Duddy’s Top 10 Tips for Competition (Part 1)

The people who play pool regularly represent a broad spectrum of styles, personality types & strong opinions on the game. The diversity of people in the sport is one of the things I love most about it. Through 20 years of competitive experience I am grateful to have accumulated knowledge on the game, yet I am always humbled by how much more there is to learn. Here is a list of my top 10 tips for pool competition Part 1 (1-5). This will be the first in a series of Top 10 articles with future topics including: Fundamentals, Practice, & Gambling. In this series you’ll find my two cents on the different topics & you can take them or leave. I hope you can apply one or more to improve your pool life. Enjoy!


1.) Prepare Physically & Mentally Before

The time before the event is perhaps more important than during the competition. Although I try to maintain a healthy lifestyle year round, I usually start taking better care of myself more right before an event. The amount of time before depends on the energy needed for the competition. For example if it’s a local 1-2 day event I would start 2-3 days before, whereas a WPBA 4 day event I would prepare 1-2 weeks before. I focus on regular exercise (3-4 days a week), eating a whole food & clean diet, practicing yoga/meditation & working on stress relief. When it comes to competition, every small choice can translate into a winning advantage.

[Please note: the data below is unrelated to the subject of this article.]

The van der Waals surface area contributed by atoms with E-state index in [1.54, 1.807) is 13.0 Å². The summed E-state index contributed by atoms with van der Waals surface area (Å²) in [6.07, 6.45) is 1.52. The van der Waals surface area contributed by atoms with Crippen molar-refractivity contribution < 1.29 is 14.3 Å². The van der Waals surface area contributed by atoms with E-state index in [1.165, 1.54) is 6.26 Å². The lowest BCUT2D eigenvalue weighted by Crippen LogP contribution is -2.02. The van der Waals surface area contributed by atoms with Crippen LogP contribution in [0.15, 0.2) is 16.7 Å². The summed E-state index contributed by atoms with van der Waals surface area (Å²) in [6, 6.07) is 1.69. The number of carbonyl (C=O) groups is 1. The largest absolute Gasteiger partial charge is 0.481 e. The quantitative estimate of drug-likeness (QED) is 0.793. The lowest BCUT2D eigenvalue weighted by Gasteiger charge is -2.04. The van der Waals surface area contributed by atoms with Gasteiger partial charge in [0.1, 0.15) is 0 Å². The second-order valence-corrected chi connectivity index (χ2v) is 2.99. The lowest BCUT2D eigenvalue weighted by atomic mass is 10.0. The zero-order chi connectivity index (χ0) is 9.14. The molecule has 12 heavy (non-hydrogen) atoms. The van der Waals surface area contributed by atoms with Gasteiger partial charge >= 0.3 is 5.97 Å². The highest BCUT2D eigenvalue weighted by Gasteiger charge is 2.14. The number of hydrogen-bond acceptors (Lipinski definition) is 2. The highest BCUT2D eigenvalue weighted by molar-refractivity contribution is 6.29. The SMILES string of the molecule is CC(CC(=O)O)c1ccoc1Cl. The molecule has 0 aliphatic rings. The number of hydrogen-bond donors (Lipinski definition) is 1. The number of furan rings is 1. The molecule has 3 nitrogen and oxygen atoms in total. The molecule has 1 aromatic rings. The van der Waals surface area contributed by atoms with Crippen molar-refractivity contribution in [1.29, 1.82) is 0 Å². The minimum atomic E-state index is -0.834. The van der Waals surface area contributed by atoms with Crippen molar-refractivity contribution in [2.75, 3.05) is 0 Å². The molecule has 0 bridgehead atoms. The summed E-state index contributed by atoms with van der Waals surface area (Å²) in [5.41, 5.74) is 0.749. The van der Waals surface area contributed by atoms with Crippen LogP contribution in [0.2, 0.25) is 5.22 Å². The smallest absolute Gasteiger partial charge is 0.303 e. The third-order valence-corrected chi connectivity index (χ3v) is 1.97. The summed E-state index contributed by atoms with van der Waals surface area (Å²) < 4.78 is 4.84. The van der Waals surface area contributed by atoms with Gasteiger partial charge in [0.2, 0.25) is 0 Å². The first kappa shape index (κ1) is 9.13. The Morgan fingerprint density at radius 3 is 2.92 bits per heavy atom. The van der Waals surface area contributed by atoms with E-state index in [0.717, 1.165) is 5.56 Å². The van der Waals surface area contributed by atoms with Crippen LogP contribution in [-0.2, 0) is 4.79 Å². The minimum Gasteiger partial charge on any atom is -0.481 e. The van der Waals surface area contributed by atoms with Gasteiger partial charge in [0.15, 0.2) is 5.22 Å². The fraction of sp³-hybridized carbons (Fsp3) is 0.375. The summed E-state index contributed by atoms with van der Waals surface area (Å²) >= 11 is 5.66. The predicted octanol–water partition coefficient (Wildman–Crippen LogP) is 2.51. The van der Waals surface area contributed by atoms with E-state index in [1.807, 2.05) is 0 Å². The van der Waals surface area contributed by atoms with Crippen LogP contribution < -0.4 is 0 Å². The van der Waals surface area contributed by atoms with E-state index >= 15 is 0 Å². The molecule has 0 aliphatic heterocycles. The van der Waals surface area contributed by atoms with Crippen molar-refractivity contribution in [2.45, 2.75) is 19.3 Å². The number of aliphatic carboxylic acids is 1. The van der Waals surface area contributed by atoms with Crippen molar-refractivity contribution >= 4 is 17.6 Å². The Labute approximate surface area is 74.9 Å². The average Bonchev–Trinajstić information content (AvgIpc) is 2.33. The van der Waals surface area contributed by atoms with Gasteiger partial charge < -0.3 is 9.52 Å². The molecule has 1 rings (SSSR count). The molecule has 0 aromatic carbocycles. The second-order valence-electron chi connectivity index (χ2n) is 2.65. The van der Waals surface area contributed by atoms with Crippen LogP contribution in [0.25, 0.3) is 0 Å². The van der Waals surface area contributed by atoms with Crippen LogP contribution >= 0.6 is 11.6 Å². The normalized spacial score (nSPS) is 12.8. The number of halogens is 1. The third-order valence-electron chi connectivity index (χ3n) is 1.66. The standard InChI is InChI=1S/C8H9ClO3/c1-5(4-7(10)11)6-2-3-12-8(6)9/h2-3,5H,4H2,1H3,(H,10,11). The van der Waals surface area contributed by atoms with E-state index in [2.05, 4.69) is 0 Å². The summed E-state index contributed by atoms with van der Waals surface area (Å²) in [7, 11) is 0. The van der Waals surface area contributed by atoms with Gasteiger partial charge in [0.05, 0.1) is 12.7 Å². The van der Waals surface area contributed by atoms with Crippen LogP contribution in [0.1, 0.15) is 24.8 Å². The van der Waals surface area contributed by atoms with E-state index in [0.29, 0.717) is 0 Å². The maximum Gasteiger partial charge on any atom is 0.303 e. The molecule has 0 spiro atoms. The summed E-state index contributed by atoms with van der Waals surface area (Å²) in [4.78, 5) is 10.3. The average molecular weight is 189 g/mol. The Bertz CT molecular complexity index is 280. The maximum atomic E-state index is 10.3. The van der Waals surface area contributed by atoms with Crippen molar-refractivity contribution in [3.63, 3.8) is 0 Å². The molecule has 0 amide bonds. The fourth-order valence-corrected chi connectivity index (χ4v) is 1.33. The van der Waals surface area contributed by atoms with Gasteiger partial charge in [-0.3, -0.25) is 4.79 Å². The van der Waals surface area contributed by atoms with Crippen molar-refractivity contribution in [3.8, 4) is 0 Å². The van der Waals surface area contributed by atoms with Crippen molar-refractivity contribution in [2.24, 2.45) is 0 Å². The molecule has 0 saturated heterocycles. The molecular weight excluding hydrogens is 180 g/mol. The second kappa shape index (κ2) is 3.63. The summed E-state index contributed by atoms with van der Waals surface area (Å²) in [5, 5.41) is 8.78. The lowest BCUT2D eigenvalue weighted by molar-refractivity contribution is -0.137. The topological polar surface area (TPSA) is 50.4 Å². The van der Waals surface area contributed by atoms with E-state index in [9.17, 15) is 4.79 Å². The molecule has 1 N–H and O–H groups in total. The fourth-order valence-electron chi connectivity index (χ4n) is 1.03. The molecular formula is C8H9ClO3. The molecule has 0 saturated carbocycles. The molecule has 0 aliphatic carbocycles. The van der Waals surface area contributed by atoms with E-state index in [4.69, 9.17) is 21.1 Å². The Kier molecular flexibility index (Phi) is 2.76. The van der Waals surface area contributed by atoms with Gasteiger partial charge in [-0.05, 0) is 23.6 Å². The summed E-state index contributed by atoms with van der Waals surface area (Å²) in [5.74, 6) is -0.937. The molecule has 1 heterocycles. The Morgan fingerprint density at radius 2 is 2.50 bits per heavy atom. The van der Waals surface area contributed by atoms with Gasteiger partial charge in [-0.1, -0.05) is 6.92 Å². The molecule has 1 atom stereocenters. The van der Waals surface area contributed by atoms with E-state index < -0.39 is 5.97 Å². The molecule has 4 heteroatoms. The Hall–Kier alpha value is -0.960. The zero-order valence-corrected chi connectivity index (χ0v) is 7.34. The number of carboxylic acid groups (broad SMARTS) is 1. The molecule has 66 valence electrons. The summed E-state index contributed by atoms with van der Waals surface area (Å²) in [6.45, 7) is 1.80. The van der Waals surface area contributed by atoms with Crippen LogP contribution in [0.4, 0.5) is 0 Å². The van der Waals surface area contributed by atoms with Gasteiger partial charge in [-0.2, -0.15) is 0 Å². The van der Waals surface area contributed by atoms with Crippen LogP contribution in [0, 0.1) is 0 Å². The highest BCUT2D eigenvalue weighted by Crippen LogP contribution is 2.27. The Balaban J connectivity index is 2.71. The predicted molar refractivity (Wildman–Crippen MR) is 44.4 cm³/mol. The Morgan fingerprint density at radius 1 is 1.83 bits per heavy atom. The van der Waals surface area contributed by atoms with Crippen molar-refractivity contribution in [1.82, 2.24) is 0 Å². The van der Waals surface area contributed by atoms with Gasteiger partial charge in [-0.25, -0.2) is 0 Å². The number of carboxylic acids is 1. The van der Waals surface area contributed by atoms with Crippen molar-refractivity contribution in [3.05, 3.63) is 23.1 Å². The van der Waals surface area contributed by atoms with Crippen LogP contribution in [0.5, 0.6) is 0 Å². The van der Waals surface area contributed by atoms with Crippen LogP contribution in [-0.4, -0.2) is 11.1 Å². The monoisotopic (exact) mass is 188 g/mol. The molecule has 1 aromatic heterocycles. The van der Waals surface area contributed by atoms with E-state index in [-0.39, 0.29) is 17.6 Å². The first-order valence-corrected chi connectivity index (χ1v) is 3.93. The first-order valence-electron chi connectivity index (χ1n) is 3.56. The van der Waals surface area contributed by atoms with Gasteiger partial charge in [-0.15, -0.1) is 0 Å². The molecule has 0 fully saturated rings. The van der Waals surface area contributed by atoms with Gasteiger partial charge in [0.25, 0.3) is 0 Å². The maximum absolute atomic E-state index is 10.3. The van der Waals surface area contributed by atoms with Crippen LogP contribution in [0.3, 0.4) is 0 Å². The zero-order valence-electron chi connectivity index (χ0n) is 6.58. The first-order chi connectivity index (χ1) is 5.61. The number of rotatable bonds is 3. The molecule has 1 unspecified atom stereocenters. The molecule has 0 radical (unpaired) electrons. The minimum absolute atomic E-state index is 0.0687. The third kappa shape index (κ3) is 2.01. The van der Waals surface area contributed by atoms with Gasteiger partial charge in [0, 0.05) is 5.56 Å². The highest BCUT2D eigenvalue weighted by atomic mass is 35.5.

2.) Practice with Purpose


The first thing I do prior to a competitive event is find out what equipment we are playing on & practice on it if possible. For example the WPBA events are played on Diamond Tables as they sponsor the tour, but my home room Amsterdam Billiard Club and my home table are Brunswick Gold Crowns. The different brands of tables play differently, so I seek out Diamonds to practice on 1-2 weeks before the event. In the NYC area I usually have to travel up to an hour, but it’s worth it. I usually feel more prepared & play more consistently. For local league matches or local tournaments, I will try to play on the actual tables of the event if possible.

On top of this I learn the format & rules of the event & apply them to my practice routine. I will play other people of a certain skill level in the designated race. For example for an open/pro tournament I will practice with people close to my skill level or higher, playing even races to 7 or 9 & either winner or alternate break. If it’s a handicapped league or tournament match coming up I will practice with people a skill level lower or higher then myself & play with the appropriate handicap.